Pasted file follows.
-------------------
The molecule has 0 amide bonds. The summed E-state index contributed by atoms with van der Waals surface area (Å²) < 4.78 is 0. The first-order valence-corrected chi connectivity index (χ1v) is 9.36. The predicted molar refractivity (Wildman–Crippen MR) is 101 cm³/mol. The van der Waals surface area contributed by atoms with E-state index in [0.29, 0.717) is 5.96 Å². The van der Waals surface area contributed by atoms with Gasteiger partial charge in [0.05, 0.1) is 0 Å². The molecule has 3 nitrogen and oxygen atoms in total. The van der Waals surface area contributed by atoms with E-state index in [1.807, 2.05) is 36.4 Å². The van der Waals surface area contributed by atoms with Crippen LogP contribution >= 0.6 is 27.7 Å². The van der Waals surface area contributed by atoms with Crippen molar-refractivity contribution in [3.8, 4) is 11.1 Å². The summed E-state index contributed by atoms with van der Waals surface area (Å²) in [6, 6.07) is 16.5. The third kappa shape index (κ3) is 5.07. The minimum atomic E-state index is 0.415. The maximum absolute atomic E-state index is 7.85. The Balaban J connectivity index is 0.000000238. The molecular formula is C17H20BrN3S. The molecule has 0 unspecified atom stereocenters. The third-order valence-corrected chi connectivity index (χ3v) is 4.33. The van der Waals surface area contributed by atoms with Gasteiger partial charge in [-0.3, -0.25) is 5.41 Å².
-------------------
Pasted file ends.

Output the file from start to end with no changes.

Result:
The molecule has 0 amide bonds. The summed E-state index contributed by atoms with van der Waals surface area (Å²) < 4.78 is 0. The first-order valence-corrected chi connectivity index (χ1v) is 9.36. The predicted molar refractivity (Wildman–Crippen MR) is 101 cm³/mol. The van der Waals surface area contributed by atoms with E-state index in [0.29, 0.717) is 5.96 Å². The van der Waals surface area contributed by atoms with Gasteiger partial charge in [0.05, 0.1) is 0 Å². The molecule has 3 nitrogen and oxygen atoms in total. The van der Waals surface area contributed by atoms with E-state index in [1.807, 2.05) is 36.4 Å². The van der Waals surface area contributed by atoms with Crippen LogP contribution >= 0.6 is 27.7 Å². The van der Waals surface area contributed by atoms with Crippen molar-refractivity contribution in [3.8, 4) is 11.1 Å². The summed E-state index contributed by atoms with van der Waals surface area (Å²) in [6, 6.07) is 16.5. The third kappa shape index (κ3) is 5.07. The minimum atomic E-state index is 0.415. The maximum absolute atomic E-state index is 7.85. The Balaban J connectivity index is 0.000000238. The molecular formula is C17H20BrN3S. The molecule has 0 unspecified atom stereocenters. The third-order valence-corrected chi connectivity index (χ3v) is 4.33. The van der Waals surface area contributed by atoms with Gasteiger partial charge in [-0.3, -0.25) is 5.41 Å².